Report on presentations at the thematic training course on evaluation of Human Language Technologies


Khalid Choukri, ELDA, and Bente Maegaard, University of Copenhagen, welcomed the participants to the workshop and participants introduced themselves and briefly described the theme of their work.

Khalid Choukri then went on to introduce the field of Language Technology. He showed examples from the fields of e.g. speech recognition (including emotion), speech-to-speech translation, Named Entity Recognition, question answering (Watson), subtitling, gesture tracking etc., and related each theme to evaluation – what to evaluate, as there are many aspects of these applications that could be evaluated.

In the afternoon Edouard Geoffrois, French National Defence Procurement Agency (DGA), made an Introduction to Evaluation of Knowledge Processing Technologies, discussing as one of the themes when to use existing corpora and data collections and when to create your own evaluation data. He also described the role of automatic vs. human evaluation: human evaluation is useful, and is necessary for usability tests. It is however not useful for measuring progress in development. This is the role of automatic evaluation. It is useful to measure distances – the distance to the goal; the purpose of the research effort is that this distance diminishes.  Evaluation campaigns mostly use automatic evaluation. The well-known Shared task concept is much the same as evaluation campaigns.

An important part of the course was the presentation and discussion of workshop participants’ projects, including the need for evaluation. The fellows presented their projects with a specific focus on evaluation questions, followed by a discussion. These presentations took place in two sessions in order to allow for sufficient time for the discussion of each project.

Evaluation of speech : Djamel Mostefa, ELDA, France.

Djamel Mostefa gave a presentation on the evaluation of core speech technologies, namely speaker identification, speaker verification, automatic speech recognition, spoken language understanding and speech synthesis. He detailed the different metrics and methodologies for the evaluation of each  technology.

Misclassification Rate is commonly used for speaker identification.

For speaker verification, false rejection rate and false acceptation rate are used and can be combined to compute equal error rate, geometric mean error rate, cost functions or detection error trade-off (DET) plot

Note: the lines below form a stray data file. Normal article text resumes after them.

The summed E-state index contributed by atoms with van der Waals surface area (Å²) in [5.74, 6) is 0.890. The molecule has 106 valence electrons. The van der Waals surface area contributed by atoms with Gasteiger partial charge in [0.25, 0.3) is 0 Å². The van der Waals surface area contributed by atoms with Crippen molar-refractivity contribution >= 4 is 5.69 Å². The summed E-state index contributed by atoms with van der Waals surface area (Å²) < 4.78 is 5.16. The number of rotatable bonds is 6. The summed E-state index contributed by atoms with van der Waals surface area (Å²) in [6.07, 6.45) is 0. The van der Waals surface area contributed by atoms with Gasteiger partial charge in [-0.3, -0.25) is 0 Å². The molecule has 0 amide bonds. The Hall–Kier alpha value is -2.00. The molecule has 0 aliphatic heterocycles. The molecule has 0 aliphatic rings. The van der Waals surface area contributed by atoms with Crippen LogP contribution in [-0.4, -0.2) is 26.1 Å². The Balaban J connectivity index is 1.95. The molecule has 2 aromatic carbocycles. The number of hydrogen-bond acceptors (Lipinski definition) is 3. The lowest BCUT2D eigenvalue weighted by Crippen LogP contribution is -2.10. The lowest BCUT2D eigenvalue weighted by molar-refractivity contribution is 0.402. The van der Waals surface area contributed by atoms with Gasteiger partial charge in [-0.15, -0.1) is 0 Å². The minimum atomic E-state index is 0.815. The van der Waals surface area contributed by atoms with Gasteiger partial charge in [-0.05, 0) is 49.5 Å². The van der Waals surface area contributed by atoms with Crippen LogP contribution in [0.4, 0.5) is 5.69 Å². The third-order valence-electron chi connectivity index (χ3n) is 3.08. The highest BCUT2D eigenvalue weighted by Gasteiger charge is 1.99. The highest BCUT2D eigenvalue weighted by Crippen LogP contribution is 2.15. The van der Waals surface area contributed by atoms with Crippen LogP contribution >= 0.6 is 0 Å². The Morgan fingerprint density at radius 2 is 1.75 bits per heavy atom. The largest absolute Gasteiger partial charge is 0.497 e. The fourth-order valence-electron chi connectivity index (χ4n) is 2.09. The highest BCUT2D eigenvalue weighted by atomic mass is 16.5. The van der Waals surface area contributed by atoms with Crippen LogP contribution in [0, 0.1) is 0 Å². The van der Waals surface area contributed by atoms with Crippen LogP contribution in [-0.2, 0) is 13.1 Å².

For speech recognition, word error rate (WER) is the is the most commonly used metric and is based on the Levenshtein distance (also called edit distance).

For spoken language understanding, the metric is similar to WER but considers semantic concepts instead of words as basic units.

For speech synthesis, the quality of the speech output is assessed through subjective human evaluation based on the mean opinion score (MOS).

His talk was concluded with hands-on experience. Students were asked to evaluate real  system outputs for speech recognition, speaker identification and speaker verification.

Data for evaluation: How to compose evaluation material: Djamel Mostefa, Jeremy Leixa, Diego Antolinos-Basso, Maylis Bodin, ELDA.

Djamel Mostefa presented the multi-modal data produced for the evaluation of multi-modal technologies within the European FP6 CHIL (Computers in the Human Interaction Loop) project. He gave a demonstration of the ISL Video Labelling Tool used to annotate video images with different features.

Diego Antolinos-Basso presented the data produced for a national evaluation project in the field of multimedia people recognition in television documents called REPERE. The audio channels are orthographically transcribed and segmented with Transciber and the video part is annotated with Viper.

Then Maylis Bodin presented the collection and annotation of written documents (OCR), handwritten and typed. These annotated documents are used for the development and evaluation of systems for automatic processing of written documents.

Finally, Jérémy Leixa introduced the Quaero 2 project for which annotation of named entities for French and English are carried out on different type of data including old newspapers (OCR) or transcription of broadcast news.

Sustainability for Evaluation platform: Olivier Hamon, ELDA.

Olivier Hamon gave a presentation on aspects of reuse related to evaluation data and tools.